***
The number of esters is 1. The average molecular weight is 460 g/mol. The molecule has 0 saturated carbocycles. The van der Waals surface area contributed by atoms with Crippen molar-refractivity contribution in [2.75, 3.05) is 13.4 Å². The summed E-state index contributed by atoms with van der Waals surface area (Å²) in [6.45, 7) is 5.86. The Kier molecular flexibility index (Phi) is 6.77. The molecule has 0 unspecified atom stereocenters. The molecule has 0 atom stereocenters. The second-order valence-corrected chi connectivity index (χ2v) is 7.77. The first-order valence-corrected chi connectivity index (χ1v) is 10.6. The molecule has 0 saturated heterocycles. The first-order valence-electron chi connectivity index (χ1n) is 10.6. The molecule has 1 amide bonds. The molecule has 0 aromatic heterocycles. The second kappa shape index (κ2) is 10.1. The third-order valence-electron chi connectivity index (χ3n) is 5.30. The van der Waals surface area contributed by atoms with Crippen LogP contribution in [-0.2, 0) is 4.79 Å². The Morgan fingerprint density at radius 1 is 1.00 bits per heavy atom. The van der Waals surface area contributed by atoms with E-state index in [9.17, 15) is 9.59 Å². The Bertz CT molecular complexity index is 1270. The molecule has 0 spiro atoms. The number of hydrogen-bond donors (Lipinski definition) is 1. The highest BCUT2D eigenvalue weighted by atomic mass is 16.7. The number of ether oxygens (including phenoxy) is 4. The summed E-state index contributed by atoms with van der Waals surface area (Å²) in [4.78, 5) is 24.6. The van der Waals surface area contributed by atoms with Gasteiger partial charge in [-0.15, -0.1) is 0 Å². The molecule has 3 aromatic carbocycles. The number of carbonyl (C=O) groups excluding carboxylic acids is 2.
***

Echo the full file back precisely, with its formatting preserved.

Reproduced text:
The number of esters is 1. The average molecular weight is 460 g/mol. The molecule has 0 saturated carbocycles. The van der Waals surface area contributed by atoms with Crippen molar-refractivity contribution in [2.75, 3.05) is 13.4 Å². The summed E-state index contributed by atoms with van der Waals surface area (Å²) in [6.45, 7) is 5.86. The Kier molecular flexibility index (Phi) is 6.77. The molecule has 0 unspecified atom stereocenters. The molecule has 0 atom stereocenters. The second-order valence-corrected chi connectivity index (χ2v) is 7.77. The first-order valence-corrected chi connectivity index (χ1v) is 10.6. The molecule has 0 saturated heterocycles. The first-order valence-electron chi connectivity index (χ1n) is 10.6. The molecule has 1 amide bonds. The molecule has 0 aromatic heterocycles. The second kappa shape index (κ2) is 10.1. The third-order valence-electron chi connectivity index (χ3n) is 5.30. The van der Waals surface area contributed by atoms with Crippen LogP contribution in [-0.2, 0) is 4.79 Å². The Morgan fingerprint density at radius 1 is 1.00 bits per heavy atom. The van der Waals surface area contributed by atoms with E-state index in [9.17, 15) is 9.59 Å². The Bertz CT molecular complexity index is 1270. The molecule has 0 spiro atoms. The number of hydrogen-bond donors (Lipinski definition) is 1. The highest BCUT2D eigenvalue weighted by atomic mass is 16.7. The number of ether oxygens (including phenoxy) is 4. The summed E-state index contributed by atoms with van der Waals surface area (Å²) in [4.78, 5) is 24.6. The van der Waals surface area contributed by atoms with Gasteiger partial charge in [-0.15, -0.1) is 0 Å². The molecule has 3 aromatic carbocycles. The number of carbonyl (C=O) groups excluding carboxylic acids is 2.